statements made in The $ Echo newsletter created binding letter rights or obligations with respect to the recipients of the newsletter?

MR. KAO:   Objection to the form.

A.   I don't believe so, no.

Q.   The $ Echo newsletter, was it intended to modify any of the license agreements or side letter agreements?

A.   I don't believe so, no.

Q.   Did you have conversations with Mitzi Bond about the license agreements?

A.   I don't remember.

Q.   How about Dave Frasure?

A.   Yes.

Q.   And Otis Wilson?

A.   Yes.

Q.   And Evelyn Davis?

A.   I don' t remember.

Q.   Burt Levine?

A.   Yes, later.

Q.   Later in the later days?

A.   Later days, yes.

Q.   Okay. And did your conversations with Mr. Wilson and Mr. Frasure involve the

G. Green 101

Q.   Was it -- you said at the beginning of your answer that the contents included the software files themselves and source code. Would it be fair to say that AT&T's intent was that software product, as was designed here under paragraph 1.04, included not just the source code itself, but also the ideas and the methods and the concepts included within the computer programs?

MR. KAO:   Objection to the form.

A.   At one time that would have been the case, yes.

Q.   All right. Do you have a specific knowledge that at some point that changed?

A.   It developed over a period of time. I think the idea changed with respect to UNIX software.

Q.   Can you explain what your best recollection of this -- of what that development process was and when that change occurred?

A.   Just that -- I think it became apparent that it was going to be difficult to determine what methods and concepts were in the context of computer software because of

G. Green 106

the general kinds of knowledge that people were developing about programming and computer code in general.

Q.   Okay. And that change or process of change that you alluded to happened after you left the -- after 1986?

MR. KAO:   Objection to the form.

Q.   Is that accurate?

A.   I'm not sure of when it actually resulted in the change in form or in the language.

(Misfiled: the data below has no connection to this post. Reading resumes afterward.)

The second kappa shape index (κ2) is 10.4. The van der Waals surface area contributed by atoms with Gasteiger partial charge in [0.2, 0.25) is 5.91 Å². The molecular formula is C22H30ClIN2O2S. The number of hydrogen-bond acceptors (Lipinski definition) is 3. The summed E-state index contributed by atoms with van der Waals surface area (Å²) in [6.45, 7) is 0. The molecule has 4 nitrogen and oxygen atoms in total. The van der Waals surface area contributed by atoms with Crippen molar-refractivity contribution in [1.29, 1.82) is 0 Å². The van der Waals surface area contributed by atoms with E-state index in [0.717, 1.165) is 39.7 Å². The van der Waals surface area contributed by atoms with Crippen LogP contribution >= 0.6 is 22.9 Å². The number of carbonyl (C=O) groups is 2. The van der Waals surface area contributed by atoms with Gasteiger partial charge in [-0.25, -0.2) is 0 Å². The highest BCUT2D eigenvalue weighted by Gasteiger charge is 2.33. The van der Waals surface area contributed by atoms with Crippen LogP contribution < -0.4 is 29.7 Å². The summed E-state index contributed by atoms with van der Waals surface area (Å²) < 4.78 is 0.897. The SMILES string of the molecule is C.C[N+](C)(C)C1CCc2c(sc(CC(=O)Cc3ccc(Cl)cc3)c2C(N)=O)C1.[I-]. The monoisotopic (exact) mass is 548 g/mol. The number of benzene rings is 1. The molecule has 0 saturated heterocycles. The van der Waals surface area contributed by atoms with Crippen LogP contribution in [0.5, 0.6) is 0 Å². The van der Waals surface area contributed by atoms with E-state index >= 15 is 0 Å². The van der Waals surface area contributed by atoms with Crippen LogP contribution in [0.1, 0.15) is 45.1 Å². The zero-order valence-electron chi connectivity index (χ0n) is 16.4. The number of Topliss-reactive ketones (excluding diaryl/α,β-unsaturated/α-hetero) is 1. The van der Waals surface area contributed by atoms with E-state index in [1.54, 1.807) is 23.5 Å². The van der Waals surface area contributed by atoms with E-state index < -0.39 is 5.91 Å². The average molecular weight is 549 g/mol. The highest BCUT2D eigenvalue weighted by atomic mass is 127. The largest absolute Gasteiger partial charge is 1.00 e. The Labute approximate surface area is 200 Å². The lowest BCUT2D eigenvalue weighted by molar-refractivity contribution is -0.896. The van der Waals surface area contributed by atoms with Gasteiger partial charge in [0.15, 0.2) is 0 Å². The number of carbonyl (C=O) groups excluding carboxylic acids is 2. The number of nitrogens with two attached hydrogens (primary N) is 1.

Q.   What I'm asking about is not about the language itself, but about this process that you referred to in which there was a change in AT&T's view of the methods and concepts protection. Is that something that happened before 1986 or after 1986?

A.   I think it was happening before 1986.

Q.   And how do you know that?

A.   Well, I was involved in the licensing program at that time.

Q.   And did you have conversations with other people about that?

A.   I'm sure I did.

G. Green 107

Q.   Who did you discuss it with?

A.   Numerous people.

Q.   Okay. So among those numerous people, who would those have been?

A.   I'm sure Otis Wilson and Dave Frasure.

Q.   Anybody else that you remember?

A.   And probably the attorneys I mentioned earlier.

Q.   Dave Hurwitz?

A.   Yes.

Q.   Anybody else?

A.   Probably Jim Trainor.

Q.   Anybody else that you recall?

A.   There were probably others, but I don' t remember.

VIDEO OPERATOR: This concludes videotape number 1. The time is 11:42.

(Brief recess taken.)

VIDEO OPERATOR: We're back on the record. This is the beginning of tape number 2. The time is 11:51.

Q.   Is it fair to say that one of your important jobs as a licensing attorney for AT&T was to ensure that the language of the

G. Green 108

license agreements reflected AT&T's intent?

MR. KAO:   Objection to the form.

A.   Yes.

Q.   And is it also fair to conclude that when the same language appears in different agreements, that the intent behind that language from AT&T's standpoint is the same?

MR. KAO:   Objection to form.

A.   Yes.

Q.   If the intent changed, then your job was to change the language to reflect that intent, correct?

A.   Yes.

Q.   As of 19 -- April of 1985 when the Sequent agreement was executed, did software product, as defined in paragraph 1.04, include just the source code or did it also include files and concepts and methods and ideas that were embodied in the computer programs?

MR. KAO:   Objection to form.

MR. FELTOON:   Are you talking about -- objection. Are you talking about subjective understanding or --

G. Green      109

product identified in the one or more supplements hereto, solely for licensee's own internal business purposes and solely on or in conjunction with designated CPU's for such software product."

What was AT&T's intent with respect to the requirement that licensees only use software products for their own internal business purposes?

A.   The intent was that the use of would be for the licensee's own business needs and not to provide some kind of service for other people on the licensee's computers.

Q.   Okay. Is that one of the reasons why the sublicensing agreements were needed for licensees to be able to distribute the product in object code format to others?

A.   It's one of the reasons, yes.

Q.   Okay. And what was the reason for the limitation on the use being only in conjunction with designated CPU's for such software product?

A.   Most of the software agreements, as I recall, had provisions for designating CPU's on which the software could be used,

G. Green      111

and the fees for use of the software were based on how many designated CPU's there were.

Q.   So one of the reasons, at least, one of the important reasons was to ensure that AT&T was paid for the licensee's full use of the licensed product?

MR. KAO:   Objection to the form.

A.   Yes.

Q.   The next sentence of 2.01 says that, "Such right to use includes the right to modify such software product and to prepare derivative works based on such software product."

What was the intent, AT&T's intent, with respect to that provision?